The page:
Sectoral allocation: Apart from individual securities, look at sectoral allocations too. Most diversified equity funds have around 50% of their assets concentrated in the top three sectors they invest in. Sekhar prefers a portfolio well-diversified across sectors even if it does not reflect the index allocation to different sectors.

Market cycles: In the initial phase of an upward trend in the economic cycle and the markets, you may see portfolios being more concentrated in large-cap stocks, but as the bullish trend intensifies, you see diversification into mid- and small-cap segments. Again, in a downward market and economic phase, you may see portfolios becoming more concentrated in good quality stocks.

A large corpus size is an advantage for debt funds since it allows for better diversification. But how a debt fund chooses the categories to invest—such as money market instruments, government securities (G-secs), credit exposure and cash—has to be driven by its investment objective and not by diversification alone. For instance, a liquid fund will hold much of its portfolio in treasury bills and other money market instruments to ensure liquidity and will be unwilling to take on longer-term securities to avoid volatility. On the other hand, a corporate bond fund will take some exposure to G-secs to balance yield and liquidity needs; currently, this category of funds holds an average of 4.5% of the portfolio in G-secs.

You will find debt portfolios reasonably diversified," said Lakshmi Iyer chief investment officer for debt and head of products, Kotak Mahindra Asset Management Co. Ltd.

Evaluate the exposure that a debt fund has to an issuer rather than to a security to correctly assess the risks from a downgrade; too much concentration in an issuer increases the risk in case of a downgrade.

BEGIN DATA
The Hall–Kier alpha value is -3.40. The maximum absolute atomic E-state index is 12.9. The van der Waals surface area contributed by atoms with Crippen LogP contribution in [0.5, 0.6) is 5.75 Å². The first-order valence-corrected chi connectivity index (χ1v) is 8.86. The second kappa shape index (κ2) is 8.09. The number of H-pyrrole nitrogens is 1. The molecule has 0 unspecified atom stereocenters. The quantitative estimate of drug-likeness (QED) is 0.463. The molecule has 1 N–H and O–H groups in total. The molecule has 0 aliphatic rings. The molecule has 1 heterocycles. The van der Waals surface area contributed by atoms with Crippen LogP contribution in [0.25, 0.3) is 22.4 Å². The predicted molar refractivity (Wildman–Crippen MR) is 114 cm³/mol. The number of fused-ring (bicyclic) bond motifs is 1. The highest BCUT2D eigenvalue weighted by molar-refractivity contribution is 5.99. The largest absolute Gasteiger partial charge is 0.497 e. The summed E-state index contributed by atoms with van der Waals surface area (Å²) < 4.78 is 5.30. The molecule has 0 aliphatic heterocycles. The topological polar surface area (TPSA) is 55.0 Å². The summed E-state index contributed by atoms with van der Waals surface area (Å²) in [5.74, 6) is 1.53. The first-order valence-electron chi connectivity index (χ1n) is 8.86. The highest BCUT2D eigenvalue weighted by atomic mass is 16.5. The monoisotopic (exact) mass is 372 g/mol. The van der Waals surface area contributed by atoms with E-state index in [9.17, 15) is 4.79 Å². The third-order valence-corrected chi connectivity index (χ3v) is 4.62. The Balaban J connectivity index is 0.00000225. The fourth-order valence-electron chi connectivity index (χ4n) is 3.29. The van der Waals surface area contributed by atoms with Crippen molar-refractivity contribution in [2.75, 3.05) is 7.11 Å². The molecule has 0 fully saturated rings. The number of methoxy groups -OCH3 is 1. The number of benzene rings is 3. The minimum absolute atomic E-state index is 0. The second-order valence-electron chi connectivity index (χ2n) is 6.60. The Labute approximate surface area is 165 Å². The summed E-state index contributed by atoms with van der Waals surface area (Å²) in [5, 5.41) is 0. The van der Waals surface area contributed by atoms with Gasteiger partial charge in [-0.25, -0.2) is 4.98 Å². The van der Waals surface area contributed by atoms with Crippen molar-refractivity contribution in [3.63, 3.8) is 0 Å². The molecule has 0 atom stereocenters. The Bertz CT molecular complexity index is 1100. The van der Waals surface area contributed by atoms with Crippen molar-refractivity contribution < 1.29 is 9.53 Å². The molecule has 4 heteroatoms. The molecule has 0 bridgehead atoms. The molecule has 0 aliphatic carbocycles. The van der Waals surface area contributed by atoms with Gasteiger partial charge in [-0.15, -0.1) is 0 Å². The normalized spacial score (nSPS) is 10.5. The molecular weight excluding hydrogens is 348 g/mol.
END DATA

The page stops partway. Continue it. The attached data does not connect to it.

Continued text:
What you should also watch out for is concentration of the portfolio in sectors. While sector-wise categorisation may not be readily available, you can look at the securities they hold and do a quick calculation to see if the portfolio’s investments are concentrated in any particular sector such as financial services, housing or infrastructure. “Banks and NBFCs are the largest issuers of debt securities and it is natural to see a concentration in the financial services sector in the portfolio," said Iyer. Sometimes a portfolio may be taking too much exposure to cyclical industries or interest-sensitive sectors and a turn in fortunes of the sector will see a deterioration in the quality of a large portion of the portfolio.

Look at the rating classification of the portfolio to assess the default risk that the fund manager is taking to benefit from better yield and the possibility of price appreciation in the event of a rating upgrade in any of the securities. But this also increases the risk of default in the scheme, and a rating downgrade can lead to a liquidity crunch, particularly if the portfolio has a large exposure to the security.

While capital markets regulator Securities and Exchange Board of India (Sebi) prescribes the duration exposure that each category of funds can take, there is no restriction on including lower quality paper in short-term debt funds, unlike in corporate bond and credit risk funds. Similarly, the regulations prescribe duration for a fund at a portfolio level. A long-term security, which can experience greater volatility in values, can still find a place in the portfolio of a shorter-term debt fund as long as the portfolio’s duration stays within the regulatory limits. Look at the quarterly returns for clues on volatility in returns.

The securities selected for inclusion in the portfolio will drive the returns, and the extent of diversification, among other factors, will determine its risk. Understand how the portfolio is constructed to get the best fit from your mutual fund investments.